BEGIN" The culture preserving and, consequently, life sustaining function of this mechanism has, however, as a necessary precondition, something similar to a state of equilibrium between the immutability of old traditions and the capacity for adaptability through which throwing overboard certain parts of the traditional inheritance cannot be avoided. A preponderance of that which is conservative causes exactly the same result in the biological development of species as in the development of cultures-- the formation of "living fossils"; an overabundance of variability, on the other hand, causes in both the formation of abnormalities. Examples of such mal-developments in social behavior can be cited the emergence of such phenomena as terrorism and the current popularity of quite inept religious sects. , , , (However) , , , It is an error to believe that after the form and content of an old culture are thrown overboard a new and better, a ready-made one will quite naturally be brought into being to take its place instantaneously. We must seriously confront the sobering fact that there is no purpose oriented pre-determinism of what happens in our world to protect our culture. We must be clearly aware that we humans, ourselves, bear the burden of responsibility for preserving our culture both from erroneous developments and from rigidity." -END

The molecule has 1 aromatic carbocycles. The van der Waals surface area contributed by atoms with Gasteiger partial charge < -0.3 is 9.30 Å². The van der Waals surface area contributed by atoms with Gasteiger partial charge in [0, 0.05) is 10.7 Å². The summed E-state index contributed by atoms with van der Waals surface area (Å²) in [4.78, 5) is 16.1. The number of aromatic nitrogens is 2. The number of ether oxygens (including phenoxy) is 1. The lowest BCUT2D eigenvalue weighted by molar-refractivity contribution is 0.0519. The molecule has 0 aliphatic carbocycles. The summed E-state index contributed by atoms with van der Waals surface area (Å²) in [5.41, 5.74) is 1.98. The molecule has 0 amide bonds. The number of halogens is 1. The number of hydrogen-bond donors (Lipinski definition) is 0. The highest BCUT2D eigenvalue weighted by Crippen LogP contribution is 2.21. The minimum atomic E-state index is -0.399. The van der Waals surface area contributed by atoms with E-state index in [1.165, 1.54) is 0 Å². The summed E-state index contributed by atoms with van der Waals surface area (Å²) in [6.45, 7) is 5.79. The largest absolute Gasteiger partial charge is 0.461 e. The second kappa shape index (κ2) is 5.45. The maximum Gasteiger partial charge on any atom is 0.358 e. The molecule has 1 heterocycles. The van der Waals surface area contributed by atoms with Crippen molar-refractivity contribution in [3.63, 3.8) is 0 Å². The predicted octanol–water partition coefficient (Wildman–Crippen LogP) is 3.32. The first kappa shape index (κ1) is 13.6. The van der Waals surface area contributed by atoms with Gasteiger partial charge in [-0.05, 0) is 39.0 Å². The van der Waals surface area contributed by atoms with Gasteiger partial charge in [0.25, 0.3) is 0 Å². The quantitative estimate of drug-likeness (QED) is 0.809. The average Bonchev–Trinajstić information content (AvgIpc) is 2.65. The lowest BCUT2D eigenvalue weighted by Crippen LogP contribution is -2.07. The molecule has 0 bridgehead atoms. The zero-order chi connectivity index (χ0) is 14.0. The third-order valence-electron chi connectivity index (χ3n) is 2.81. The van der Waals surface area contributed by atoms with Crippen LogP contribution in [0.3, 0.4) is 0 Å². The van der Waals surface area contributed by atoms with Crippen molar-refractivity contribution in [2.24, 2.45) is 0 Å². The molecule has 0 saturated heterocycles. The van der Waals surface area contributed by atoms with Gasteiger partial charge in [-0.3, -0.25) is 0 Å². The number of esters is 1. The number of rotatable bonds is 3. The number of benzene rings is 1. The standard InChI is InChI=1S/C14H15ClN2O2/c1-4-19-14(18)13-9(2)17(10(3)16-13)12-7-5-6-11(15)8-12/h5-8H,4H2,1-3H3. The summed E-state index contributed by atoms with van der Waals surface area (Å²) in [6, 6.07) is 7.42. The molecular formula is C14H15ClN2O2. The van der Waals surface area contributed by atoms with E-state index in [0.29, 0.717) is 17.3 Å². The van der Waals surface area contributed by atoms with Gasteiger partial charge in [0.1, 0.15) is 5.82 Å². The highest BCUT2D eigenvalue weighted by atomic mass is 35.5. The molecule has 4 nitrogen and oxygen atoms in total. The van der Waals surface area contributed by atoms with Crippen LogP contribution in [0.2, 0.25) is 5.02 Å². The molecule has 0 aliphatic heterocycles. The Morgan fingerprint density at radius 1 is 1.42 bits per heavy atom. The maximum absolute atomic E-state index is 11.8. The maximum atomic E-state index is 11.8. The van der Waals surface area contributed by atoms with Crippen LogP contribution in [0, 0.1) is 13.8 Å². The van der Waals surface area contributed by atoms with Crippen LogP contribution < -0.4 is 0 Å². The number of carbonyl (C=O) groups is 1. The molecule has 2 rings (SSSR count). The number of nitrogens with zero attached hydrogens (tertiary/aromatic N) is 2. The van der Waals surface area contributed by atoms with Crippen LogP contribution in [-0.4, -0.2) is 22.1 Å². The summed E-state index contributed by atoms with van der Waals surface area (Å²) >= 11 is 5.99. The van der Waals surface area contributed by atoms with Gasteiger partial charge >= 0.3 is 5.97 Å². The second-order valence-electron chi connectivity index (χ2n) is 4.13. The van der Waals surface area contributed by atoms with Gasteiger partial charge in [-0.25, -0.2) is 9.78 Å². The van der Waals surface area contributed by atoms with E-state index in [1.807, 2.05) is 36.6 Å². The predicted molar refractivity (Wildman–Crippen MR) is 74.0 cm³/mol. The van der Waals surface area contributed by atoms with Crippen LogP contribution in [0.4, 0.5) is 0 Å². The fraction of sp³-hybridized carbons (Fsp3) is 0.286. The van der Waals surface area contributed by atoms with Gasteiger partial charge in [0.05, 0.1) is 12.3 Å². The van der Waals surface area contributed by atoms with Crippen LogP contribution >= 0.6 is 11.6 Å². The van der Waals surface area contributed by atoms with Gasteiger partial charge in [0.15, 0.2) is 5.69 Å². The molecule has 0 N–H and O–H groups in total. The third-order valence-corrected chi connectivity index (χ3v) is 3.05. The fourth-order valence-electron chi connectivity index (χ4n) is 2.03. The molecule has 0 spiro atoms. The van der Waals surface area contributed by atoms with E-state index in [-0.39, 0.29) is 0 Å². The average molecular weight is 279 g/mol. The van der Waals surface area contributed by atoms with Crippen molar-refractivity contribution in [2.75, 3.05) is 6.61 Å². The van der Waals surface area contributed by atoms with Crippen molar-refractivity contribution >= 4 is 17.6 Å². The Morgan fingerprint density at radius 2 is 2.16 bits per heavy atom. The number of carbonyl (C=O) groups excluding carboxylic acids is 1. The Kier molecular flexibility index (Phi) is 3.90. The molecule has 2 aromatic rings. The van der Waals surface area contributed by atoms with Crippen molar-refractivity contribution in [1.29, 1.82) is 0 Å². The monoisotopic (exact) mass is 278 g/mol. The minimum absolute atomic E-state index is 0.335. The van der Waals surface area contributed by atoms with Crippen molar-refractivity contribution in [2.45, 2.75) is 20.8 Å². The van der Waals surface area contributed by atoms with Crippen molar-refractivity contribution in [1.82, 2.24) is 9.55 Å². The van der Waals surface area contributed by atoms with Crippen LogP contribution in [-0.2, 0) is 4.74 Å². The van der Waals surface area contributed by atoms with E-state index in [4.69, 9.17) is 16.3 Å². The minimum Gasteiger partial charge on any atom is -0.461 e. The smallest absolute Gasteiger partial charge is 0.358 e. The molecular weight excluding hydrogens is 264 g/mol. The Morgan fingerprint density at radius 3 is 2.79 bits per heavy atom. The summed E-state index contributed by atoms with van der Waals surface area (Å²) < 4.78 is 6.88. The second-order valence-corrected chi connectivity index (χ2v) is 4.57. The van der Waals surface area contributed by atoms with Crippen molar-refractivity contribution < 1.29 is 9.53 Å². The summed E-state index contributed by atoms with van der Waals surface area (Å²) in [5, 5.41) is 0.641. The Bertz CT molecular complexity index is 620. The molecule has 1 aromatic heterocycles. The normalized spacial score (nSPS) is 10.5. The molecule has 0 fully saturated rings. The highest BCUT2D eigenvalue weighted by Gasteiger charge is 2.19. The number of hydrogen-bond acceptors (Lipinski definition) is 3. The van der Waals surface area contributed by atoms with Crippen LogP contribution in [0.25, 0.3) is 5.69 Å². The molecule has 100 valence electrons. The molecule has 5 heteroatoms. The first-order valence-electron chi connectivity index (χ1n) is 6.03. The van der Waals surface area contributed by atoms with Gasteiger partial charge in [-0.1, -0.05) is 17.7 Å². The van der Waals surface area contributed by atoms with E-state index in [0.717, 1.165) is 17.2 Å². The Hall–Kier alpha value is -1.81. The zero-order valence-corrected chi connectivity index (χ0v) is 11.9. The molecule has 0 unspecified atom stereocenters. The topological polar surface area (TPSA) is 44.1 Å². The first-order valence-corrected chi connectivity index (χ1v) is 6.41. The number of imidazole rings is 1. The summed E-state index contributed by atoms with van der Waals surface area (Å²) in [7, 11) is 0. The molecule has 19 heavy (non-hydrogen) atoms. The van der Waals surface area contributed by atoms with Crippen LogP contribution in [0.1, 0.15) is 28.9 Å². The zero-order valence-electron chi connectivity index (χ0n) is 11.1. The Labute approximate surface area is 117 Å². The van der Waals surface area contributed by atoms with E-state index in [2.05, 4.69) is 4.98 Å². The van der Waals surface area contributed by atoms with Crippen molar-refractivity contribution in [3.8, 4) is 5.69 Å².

In conclusion, when I certify someone I am simply saying that they have trained with me in depth, and that I trust them to act with humility and a basis in the research of their own experiences to absorb what is useful, to reject what is useless, and to add what is specifically their own. If they do that, they are Dog Brothers Martial Arts.
The Adventure continues,
Guro Crafty

Thursday, March 12, 2015

Assassins, Secrets, and Time

Those who teach 'real world' techniques, self defense/self protection, hope that their students don't hurt someone outside by accident. They train them to make good decisions, to be good guys and to avoid going to jail ... At least they should.